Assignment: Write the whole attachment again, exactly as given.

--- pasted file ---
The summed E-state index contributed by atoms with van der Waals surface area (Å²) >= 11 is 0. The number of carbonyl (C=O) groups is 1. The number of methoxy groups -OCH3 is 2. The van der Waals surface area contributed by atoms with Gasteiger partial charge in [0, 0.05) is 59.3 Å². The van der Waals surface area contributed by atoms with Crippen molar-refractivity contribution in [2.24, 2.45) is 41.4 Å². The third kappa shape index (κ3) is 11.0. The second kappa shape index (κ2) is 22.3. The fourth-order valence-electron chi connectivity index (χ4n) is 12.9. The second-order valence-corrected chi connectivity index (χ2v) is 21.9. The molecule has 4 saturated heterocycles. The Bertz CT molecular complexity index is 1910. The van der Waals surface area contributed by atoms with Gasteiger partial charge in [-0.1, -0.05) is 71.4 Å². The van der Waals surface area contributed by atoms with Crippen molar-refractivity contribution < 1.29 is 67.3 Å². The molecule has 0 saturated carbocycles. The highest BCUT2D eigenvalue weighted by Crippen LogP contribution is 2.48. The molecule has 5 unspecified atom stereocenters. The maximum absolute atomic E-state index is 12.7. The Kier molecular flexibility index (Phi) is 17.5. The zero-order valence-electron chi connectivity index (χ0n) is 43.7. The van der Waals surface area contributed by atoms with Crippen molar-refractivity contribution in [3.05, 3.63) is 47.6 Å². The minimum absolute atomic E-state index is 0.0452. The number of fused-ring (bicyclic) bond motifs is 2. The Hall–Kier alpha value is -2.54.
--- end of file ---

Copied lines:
The summed E-state index contributed by atoms with van der Waals surface area (Å²) >= 11 is 0. The number of carbonyl (C=O) groups is 1. The number of methoxy groups -OCH3 is 2. The van der Waals surface area contributed by atoms with Gasteiger partial charge in [0, 0.05) is 59.3 Å². The van der Waals surface area contributed by atoms with Crippen molar-refractivity contribution in [2.24, 2.45) is 41.4 Å². The third kappa shape index (κ3) is 11.0. The second kappa shape index (κ2) is 22.3. The fourth-order valence-electron chi connectivity index (χ4n) is 12.9. The second-order valence-corrected chi connectivity index (χ2v) is 21.9. The molecule has 4 saturated heterocycles. The Bertz CT molecular complexity index is 1910. The van der Waals surface area contributed by atoms with Gasteiger partial charge in [-0.1, -0.05) is 71.4 Å². The van der Waals surface area contributed by atoms with Crippen molar-refractivity contribution < 1.29 is 67.3 Å². The molecule has 0 saturated carbocycles. The highest BCUT2D eigenvalue weighted by Crippen LogP contribution is 2.48. The molecule has 5 unspecified atom stereocenters. The maximum absolute atomic E-state index is 12.7. The Kier molecular flexibility index (Phi) is 17.5. The zero-order valence-electron chi connectivity index (χ0n) is 43.7. The van der Waals surface area contributed by atoms with Crippen molar-refractivity contribution in [3.05, 3.63) is 47.6 Å². The minimum absolute atomic E-state index is 0.0452. The number of fused-ring (bicyclic) bond motifs is 2. The Hall–Kier alpha value is -2.54.